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6 Key Takeaways From Trump’s Big UN Speech

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In his first address to the United Nations General Assembly, President Donald Trump delivered remarks in many ways unlike those previous U.S. presidents have delivered before the world body. Along with remarks that broadly projected statesmanlike leadership, the speech was sprinkled with vintage Trump rhetoric, such as a derogatory nickname for North Korean dictator Kim Jong Un and a reference to “loser terrorists.”

Here are the top six points Trump made before the global body that he has both criticized and praised in the past, even as he received tepid applause from the assembled multitude.

1. Warning to North Korea

A week after North Korea launched its latest missile test over Japan, Trump asserted there would be consequences for the Kim regime.

“The United States has great strength and patience, but if it is forced to defend itself or its allies, we will have no choice but to totally destroy North Korea,” Trump said. “‘Rocket Man’ is on a suicide mission for himself and for his regime. The United States is ready, willing and able, but hopefully this will not be necessary.”

Trump has previously warned of “fire and fury” that could be directed against North Korea, which has threatened to strike the U.S. territory of Guam.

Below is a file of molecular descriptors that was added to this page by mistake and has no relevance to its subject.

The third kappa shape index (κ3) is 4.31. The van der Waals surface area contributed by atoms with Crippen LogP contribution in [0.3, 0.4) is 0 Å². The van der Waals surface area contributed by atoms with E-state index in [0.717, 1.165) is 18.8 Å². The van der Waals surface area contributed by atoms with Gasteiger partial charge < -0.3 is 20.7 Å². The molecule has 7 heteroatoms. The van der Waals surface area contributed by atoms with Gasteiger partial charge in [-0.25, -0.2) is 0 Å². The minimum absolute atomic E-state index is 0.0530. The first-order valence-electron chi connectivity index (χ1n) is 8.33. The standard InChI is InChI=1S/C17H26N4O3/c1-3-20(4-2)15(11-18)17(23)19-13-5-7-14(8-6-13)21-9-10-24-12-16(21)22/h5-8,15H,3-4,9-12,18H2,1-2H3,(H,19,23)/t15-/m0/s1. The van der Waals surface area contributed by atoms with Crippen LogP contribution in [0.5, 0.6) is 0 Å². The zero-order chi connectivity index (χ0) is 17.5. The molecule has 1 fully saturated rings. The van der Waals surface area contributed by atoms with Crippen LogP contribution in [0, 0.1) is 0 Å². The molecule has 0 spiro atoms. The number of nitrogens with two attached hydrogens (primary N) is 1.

2. Socialist Failure in Venezuela

Venezuelan President Nicolas Maduro has been cracking down on political opposition in the country, assuming greater powers.

“The problem in Venezuela is not that socialism has been poorly implemented, but that socialism has been faithfully implemented,” Trump said.

He also called for a restoration of democracy in the South American nation.

“The people of Venezuela continue to suffer under the Maduro dictatorship. We won’t stop fighting for them until their democracy is returned,” Trump said.

3. Progress in Middle East Against ‘Loser Terrorists’

Trump praised allies for assistance in helping defeat terrorism and called for more action to uproot and prevent terrorist havens.

“The United States and our allies are working together throughout the Middle East to crush the loser terrorists and stop the re-emergence of safe havens they use to launch attacks on all of our people,” he said.

The Trump administration has reached out to predominantly Muslim countries, such as Saudi Arabia, where he addressed leaders earlier this year.

“We agreed that all responsible nations must work together to confront terrorists and the Islamist extremism that inspires them,” Trump said. “We will stop radical Islamic terrorism because we cannot allow it to tear up our nation and, indeed, to tear up the entire world.”